Monday, March 2, 2009


Boy, was I cute or what?
My mother was a wonderful woman. She had her faults like anyone, but the life she led was not much less remarkable than the life of my immigrant grandmother. But, she got very sick when I was a youngster. I ended up being kid, caretaker and a fugitive looking for a life outside the house. Mom realized that there were others who could give me opportunities, open doors for me. I know it was hard for her, but she let me become involved with Alberta Burrill and Madelyn Crawford. Alberta was my sister's husband's mother. Now there is an obscure relationship. She gave me Art lessons and taught me French when I was floundering and was a companion for unusual adventures through many of my early years. Madelyn involved me in the recreation department, and the Summer playground program. There she gave me responsibilities and involved me in crafts and administrative experiences that would color the rest of my life. She was also from the area of New Brunswick that my father was from. She exposed me to our father's culture beyond what my sister and brother had. It was like having an aunt or grandmother that could tell me all about the rest of my father's world, a world beyond the woods, fields, animals and building trades that my sister and brother learned about. She was a great cook. Now that she is in her nineties and I have only talked to her three times since the seventies, she is closing up her retirement home apartment. I hope that she will be able to pass on some of the recipes that she used to do. Here is one that I loved years ago. Of course you only really appreciate the sweets when you are young. The rest is sometimes just fuel. This is of course a dessert. It is a sorbet. It is very much in the tradition of Italian Sorbetti or perhaps a granita, and I am often reminded of this recipe when I am at gelato shops in Italy. No milk of course, but still it just takes me right back to Madelyn's kitchen with a tall cut crystal glass and a tiny scoop of Sorbet.

Madelyn did this with strawberries at the height of the season. Before people had Air Conditioning, as most did not in Northern Maine, this was a real treat in July and August. Come to think of it, did anyone have Air Conditioning in the early sixties?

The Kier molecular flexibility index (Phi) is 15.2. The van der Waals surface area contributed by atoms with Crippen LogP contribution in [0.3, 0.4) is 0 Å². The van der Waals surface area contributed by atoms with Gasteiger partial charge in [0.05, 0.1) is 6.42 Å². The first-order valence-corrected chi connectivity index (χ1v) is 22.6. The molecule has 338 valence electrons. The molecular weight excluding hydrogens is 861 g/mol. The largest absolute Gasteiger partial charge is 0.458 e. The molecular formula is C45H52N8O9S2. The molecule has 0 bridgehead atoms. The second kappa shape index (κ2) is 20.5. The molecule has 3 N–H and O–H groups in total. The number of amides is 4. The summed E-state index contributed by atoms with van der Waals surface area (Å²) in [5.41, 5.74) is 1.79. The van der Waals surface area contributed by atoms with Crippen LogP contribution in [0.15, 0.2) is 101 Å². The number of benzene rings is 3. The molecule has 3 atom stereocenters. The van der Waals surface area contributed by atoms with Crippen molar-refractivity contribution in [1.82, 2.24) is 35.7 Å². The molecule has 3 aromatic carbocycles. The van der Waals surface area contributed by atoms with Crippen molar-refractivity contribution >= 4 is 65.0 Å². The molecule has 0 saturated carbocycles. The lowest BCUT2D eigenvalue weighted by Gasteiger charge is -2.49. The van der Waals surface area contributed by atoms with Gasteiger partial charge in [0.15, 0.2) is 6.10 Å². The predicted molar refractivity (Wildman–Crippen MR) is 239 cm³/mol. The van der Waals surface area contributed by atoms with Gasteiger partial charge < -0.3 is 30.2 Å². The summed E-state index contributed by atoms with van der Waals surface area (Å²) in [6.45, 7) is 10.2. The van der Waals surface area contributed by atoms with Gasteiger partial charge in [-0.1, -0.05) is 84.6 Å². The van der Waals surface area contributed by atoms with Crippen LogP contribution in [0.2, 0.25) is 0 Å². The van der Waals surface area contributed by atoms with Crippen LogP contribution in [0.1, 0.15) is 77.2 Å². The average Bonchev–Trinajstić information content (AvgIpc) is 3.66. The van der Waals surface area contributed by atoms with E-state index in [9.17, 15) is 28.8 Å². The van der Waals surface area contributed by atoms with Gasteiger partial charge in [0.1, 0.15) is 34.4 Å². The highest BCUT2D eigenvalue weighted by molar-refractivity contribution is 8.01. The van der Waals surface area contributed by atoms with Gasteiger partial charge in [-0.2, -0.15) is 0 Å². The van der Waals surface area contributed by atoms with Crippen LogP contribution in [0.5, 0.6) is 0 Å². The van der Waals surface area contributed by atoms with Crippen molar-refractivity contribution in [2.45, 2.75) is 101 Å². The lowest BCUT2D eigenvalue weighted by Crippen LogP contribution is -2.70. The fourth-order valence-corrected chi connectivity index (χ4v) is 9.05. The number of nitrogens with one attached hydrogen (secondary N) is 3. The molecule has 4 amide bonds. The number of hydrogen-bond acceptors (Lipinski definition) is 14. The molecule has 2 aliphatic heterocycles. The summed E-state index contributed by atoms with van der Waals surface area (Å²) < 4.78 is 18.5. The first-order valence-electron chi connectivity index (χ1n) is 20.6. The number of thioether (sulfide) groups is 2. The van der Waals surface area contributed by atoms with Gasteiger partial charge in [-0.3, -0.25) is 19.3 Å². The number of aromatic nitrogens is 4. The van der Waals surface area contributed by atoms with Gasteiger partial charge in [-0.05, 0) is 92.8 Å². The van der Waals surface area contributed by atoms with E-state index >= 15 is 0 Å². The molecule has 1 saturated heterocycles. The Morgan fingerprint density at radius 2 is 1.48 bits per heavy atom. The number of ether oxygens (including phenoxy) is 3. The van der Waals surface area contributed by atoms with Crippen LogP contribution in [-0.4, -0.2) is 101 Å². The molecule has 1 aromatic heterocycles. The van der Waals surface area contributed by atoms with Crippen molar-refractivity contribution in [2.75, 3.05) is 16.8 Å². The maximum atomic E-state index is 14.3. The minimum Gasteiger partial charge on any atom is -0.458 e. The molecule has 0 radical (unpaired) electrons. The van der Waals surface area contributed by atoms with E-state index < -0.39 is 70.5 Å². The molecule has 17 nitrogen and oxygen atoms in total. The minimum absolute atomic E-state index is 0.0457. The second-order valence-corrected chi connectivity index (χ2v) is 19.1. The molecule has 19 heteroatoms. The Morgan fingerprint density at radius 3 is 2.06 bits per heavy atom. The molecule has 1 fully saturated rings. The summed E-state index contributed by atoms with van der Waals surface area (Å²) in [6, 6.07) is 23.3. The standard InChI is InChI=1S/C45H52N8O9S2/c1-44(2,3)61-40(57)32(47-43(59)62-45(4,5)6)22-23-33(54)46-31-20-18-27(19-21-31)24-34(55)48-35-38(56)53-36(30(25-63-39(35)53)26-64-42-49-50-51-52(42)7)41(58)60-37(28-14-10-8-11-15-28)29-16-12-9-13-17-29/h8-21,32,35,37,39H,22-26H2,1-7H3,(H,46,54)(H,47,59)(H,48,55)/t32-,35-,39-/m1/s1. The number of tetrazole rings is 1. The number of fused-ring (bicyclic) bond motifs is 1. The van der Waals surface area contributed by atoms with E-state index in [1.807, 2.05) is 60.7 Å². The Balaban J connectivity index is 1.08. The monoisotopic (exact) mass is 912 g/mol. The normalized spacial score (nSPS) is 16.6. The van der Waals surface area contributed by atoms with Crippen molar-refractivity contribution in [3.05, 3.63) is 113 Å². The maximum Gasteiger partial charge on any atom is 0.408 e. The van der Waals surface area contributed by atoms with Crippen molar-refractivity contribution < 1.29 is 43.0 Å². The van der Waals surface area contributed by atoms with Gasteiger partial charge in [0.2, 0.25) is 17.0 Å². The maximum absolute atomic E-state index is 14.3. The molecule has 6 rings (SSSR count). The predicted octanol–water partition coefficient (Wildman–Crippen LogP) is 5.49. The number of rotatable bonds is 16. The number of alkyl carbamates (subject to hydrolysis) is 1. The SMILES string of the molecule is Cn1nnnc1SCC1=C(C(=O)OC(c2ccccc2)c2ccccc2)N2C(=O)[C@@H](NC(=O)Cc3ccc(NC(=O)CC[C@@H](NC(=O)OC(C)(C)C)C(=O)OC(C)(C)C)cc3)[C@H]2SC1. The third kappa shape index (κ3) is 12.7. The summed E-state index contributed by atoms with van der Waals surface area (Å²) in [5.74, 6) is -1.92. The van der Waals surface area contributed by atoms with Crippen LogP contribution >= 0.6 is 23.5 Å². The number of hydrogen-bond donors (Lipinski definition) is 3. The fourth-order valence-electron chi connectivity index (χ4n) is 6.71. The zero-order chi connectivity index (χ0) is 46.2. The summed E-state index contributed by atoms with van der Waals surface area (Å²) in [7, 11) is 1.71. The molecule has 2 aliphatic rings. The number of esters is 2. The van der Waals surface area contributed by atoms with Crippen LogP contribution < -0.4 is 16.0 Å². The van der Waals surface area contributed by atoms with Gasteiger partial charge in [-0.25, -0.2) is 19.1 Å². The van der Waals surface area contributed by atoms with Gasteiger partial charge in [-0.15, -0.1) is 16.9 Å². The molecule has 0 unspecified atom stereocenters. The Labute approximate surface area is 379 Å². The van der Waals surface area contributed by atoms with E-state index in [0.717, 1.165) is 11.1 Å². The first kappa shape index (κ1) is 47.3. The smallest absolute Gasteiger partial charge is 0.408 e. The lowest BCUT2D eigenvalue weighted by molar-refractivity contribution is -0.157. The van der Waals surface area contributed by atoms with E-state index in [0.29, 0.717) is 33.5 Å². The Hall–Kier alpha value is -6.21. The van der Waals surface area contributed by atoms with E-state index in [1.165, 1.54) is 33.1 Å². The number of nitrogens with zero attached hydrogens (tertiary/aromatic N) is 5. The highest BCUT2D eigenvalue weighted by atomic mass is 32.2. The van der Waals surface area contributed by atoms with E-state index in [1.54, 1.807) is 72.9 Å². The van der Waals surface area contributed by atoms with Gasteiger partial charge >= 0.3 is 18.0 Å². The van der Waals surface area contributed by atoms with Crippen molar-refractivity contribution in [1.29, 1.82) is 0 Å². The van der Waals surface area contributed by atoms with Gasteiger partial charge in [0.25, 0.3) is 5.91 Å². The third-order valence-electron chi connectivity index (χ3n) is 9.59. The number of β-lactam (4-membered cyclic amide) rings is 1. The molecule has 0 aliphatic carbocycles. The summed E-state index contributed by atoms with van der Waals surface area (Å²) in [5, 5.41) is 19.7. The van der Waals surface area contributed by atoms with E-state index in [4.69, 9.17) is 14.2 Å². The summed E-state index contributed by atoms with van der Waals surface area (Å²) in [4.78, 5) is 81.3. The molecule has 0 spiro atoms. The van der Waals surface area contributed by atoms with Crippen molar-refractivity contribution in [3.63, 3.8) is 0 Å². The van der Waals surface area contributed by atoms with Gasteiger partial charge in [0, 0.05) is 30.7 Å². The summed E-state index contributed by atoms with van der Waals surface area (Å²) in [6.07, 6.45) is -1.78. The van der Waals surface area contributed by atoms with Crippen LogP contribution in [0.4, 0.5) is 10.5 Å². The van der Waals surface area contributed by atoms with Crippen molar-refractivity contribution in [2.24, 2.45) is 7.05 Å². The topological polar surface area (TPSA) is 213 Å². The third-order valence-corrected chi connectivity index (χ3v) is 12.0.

Crush 3 cups of cleaned strawberries.
1 cup of sugar
1/4 cup of lemon juice
3/4 cup of orange juice
1/8 cup of Grand Marnier

You could bring all the liquids to a boil if you wish to remove alcohol and dissolve the sugar to a simple syrup. This would alter the juices somewhat and be less fresh tasting. To be sure the sugar dissolves, it would be wise to let this sit for a couple of hours after mixing.

Mash and mix well or process in a food processor. Do not puree. Leave a little texture.
Pour into metal trays. Old fashioned ice cube trays with the dividers removed would be perfect.
Place in the freezer and allow to freeze to a slush.
Break ice crystals with a fork and mash up again.
Return to the freezer and allow to freeze to a slush again.
Break up the crystals and mash again.
Return to the freezer and freeze completely, packed into tupperware or paper containers.
If you really want this smooth you could do the mash one more time.
Alternatively freeze the Sorbetto in an ice cream freezer.

You could substitute any berries for this and the liqueur could be varied according to taste and purse. Any soft fruit would work just as well. I would think that pureed stone fruits would be nice.(they have a stringy texture that you might not notice when eating these casually, so it is best to start smooth) Cherries perhaps?

Make this really special. Berries are expensive and the batch is not large. Add the cost of Grand Marnier, and a couple of full scoops could be budget busters. Take the containers out of the freezer and allow to sit in the refrigerator for half an hour or so. Use the tiny scoops...You know the ones that are not much bigger than a melon baller. Put it into a coupe Champagne or Martini glass, decorate with a fresh or frozen berry or other decoratively cut fruit, and stick a tuille, Pizelle, short-bread or sugar cookie into the scoop so it stands up at a jaunty angle.

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